Mexico: Location, History, Size, Population, & Government
About the location, history, size, population, and government of the country Mexico.
Location--The north and widest end of the Central American isthmus. Neighbors are: the U.S. to the north; Guatemala and British Honduras to the southeast; Gulf of Mexico to the east; Pacific Ocean to the west and south.
How Created--At the time of the Spanish conquest, Mexico was home to 700 tribal groups, speaking over 100 different languages and dialects. The center of Aztec power lay in Tenochtitlan, now occupied by Mexico City. Exploration and conquest began in 1517, directed from Cuba by Spanish governor Diego Velasquez. The 3rd and definitive expedition to Mexico, under the leadership of the Spanish adventurer Hernan Cortes, arrived in the Yucatan peninsula in 1519. Moving north along the coast, Cortes founded Veracruz. Then, playing upon existing dissension within the Aztec Empire, he captured and destroyed Tenochtitlan and executed the Aztec chiefs.
Dominated for 3 centuries by Spain in its political, religious, cultural, and economic spheres, Mexico at last gained its freedom in 1821 following 10 years of agitation and guerrilla warfare by the peasants. Not until the Creoles joined the movement, under the leadership of Augustin de Iturbide, was independence achieved, on September 27, 1821. Iturbide seized power in 1822, proclaiming himself Emperor Agustin I, but the empire lasted less than a year. The entire monarchical system was overthrown, and Mexico sought a republican form of government.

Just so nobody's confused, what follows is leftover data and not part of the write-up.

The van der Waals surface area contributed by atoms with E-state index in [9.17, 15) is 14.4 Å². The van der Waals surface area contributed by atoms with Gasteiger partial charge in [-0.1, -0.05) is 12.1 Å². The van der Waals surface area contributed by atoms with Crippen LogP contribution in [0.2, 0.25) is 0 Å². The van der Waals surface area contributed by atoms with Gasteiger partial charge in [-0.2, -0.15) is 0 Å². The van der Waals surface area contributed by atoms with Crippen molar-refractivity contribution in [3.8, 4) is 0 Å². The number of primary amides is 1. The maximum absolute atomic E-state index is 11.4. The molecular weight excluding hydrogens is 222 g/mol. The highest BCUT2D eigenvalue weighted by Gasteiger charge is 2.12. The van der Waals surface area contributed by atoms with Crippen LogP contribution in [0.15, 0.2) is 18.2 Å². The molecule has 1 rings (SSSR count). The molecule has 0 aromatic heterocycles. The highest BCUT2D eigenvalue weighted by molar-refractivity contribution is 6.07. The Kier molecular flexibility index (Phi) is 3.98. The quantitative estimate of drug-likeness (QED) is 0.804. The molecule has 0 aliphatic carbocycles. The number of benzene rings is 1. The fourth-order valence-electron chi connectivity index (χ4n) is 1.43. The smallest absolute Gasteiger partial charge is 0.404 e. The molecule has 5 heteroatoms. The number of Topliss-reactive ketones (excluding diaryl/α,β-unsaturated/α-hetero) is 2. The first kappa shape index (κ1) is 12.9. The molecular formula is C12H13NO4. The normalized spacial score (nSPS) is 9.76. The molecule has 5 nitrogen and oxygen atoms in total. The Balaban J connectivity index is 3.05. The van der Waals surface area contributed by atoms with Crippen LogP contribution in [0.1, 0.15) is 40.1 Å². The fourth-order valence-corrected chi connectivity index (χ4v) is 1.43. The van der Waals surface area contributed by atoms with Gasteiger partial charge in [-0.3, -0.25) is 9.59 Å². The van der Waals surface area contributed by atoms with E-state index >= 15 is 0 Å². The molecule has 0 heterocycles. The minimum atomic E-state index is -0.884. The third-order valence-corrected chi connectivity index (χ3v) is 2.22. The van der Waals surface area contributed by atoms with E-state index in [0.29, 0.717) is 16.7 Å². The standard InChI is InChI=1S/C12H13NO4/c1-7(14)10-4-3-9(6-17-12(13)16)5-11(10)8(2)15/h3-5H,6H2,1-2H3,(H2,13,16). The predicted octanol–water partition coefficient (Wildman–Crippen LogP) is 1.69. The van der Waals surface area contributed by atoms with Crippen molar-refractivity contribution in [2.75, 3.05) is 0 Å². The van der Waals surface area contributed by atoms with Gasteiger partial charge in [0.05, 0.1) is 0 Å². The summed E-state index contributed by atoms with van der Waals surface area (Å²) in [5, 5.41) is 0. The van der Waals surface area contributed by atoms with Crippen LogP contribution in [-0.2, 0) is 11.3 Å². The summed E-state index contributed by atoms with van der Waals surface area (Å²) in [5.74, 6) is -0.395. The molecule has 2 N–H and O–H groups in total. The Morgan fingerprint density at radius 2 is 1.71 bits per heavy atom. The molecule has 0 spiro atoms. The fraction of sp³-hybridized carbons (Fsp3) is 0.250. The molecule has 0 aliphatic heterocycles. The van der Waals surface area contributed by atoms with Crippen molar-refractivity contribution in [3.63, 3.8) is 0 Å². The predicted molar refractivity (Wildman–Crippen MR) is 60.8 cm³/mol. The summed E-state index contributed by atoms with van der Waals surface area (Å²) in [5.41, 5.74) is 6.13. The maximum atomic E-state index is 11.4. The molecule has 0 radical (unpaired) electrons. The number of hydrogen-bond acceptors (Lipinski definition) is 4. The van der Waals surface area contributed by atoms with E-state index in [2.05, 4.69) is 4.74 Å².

Size--761,600 sq. mi. (1,972,547 sq. km.).
Population--59 million: mestizo, 55%; Indian, 29%; white, 15%; other, 1%. 96.2% Roman Catholic, 1.8% Protestant, 2% other religion or none.
Who Rules--Mexico is a Federal republic with a President and bicameral legislature. The chief executive is strong, with considerable power centralized in his office. The President's term lasts 6 years, and he cannot be reelected.
Who REALLY Rules--The U.S. exercises considerable direct influence in Mexican affairs. In addition to having extensive financial investments in Mexico, the U.S. is very interested in seeing a stable, cooperative, and noncommunist neighbor. Problems regarding the shared border have generally been resolved in favor of the U.S.
Most power within Mexico resides in the group of industrialists and businessmen who control the principal means of wealth: commerce, banking, manufacturing. The dominant political party, the PRI (Institutional Revolutionary party), once the champion of revolutionary aims, has become institutionalized over the years. It is increasingly influenced by conservative elements: those opposing further land reform or restructuring of the society.
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